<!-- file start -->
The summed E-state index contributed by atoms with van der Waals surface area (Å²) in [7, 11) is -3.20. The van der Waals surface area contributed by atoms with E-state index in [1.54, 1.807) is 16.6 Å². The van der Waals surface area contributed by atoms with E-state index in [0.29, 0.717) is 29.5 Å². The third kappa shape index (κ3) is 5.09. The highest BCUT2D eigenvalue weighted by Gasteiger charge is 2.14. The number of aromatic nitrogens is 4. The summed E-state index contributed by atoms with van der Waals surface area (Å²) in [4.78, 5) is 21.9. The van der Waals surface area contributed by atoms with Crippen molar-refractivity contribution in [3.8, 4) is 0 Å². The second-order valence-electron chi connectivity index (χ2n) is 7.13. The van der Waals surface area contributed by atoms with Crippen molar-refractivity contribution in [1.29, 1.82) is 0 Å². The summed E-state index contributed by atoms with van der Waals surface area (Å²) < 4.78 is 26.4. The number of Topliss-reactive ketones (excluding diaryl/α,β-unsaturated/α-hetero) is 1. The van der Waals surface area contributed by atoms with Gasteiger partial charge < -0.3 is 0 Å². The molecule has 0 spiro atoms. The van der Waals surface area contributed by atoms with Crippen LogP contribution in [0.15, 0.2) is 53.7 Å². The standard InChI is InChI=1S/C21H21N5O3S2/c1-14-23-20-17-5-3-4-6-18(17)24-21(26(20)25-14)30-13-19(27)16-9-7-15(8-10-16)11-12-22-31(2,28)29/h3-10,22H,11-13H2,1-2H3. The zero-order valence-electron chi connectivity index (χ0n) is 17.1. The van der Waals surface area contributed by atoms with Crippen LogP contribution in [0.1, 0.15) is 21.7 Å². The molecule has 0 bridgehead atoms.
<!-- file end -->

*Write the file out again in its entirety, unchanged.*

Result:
The summed E-state index contributed by atoms with van der Waals surface area (Å²) in [7, 11) is -3.20. The van der Waals surface area contributed by atoms with E-state index in [1.54, 1.807) is 16.6 Å². The van der Waals surface area contributed by atoms with E-state index in [0.29, 0.717) is 29.5 Å². The third kappa shape index (κ3) is 5.09. The highest BCUT2D eigenvalue weighted by Gasteiger charge is 2.14. The number of aromatic nitrogens is 4. The summed E-state index contributed by atoms with van der Waals surface area (Å²) in [4.78, 5) is 21.9. The van der Waals surface area contributed by atoms with Crippen molar-refractivity contribution in [3.8, 4) is 0 Å². The second-order valence-electron chi connectivity index (χ2n) is 7.13. The van der Waals surface area contributed by atoms with Crippen molar-refractivity contribution in [1.29, 1.82) is 0 Å². The summed E-state index contributed by atoms with van der Waals surface area (Å²) < 4.78 is 26.4. The number of Topliss-reactive ketones (excluding diaryl/α,β-unsaturated/α-hetero) is 1. The van der Waals surface area contributed by atoms with Gasteiger partial charge < -0.3 is 0 Å². The molecule has 0 spiro atoms. The van der Waals surface area contributed by atoms with Crippen LogP contribution in [0.15, 0.2) is 53.7 Å². The standard InChI is InChI=1S/C21H21N5O3S2/c1-14-23-20-17-5-3-4-6-18(17)24-21(26(20)25-14)30-13-19(27)16-9-7-15(8-10-16)11-12-22-31(2,28)29/h3-10,22H,11-13H2,1-2H3. The zero-order valence-electron chi connectivity index (χ0n) is 17.1. The van der Waals surface area contributed by atoms with Crippen LogP contribution in [0.1, 0.15) is 21.7 Å². The molecule has 0 bridgehead atoms.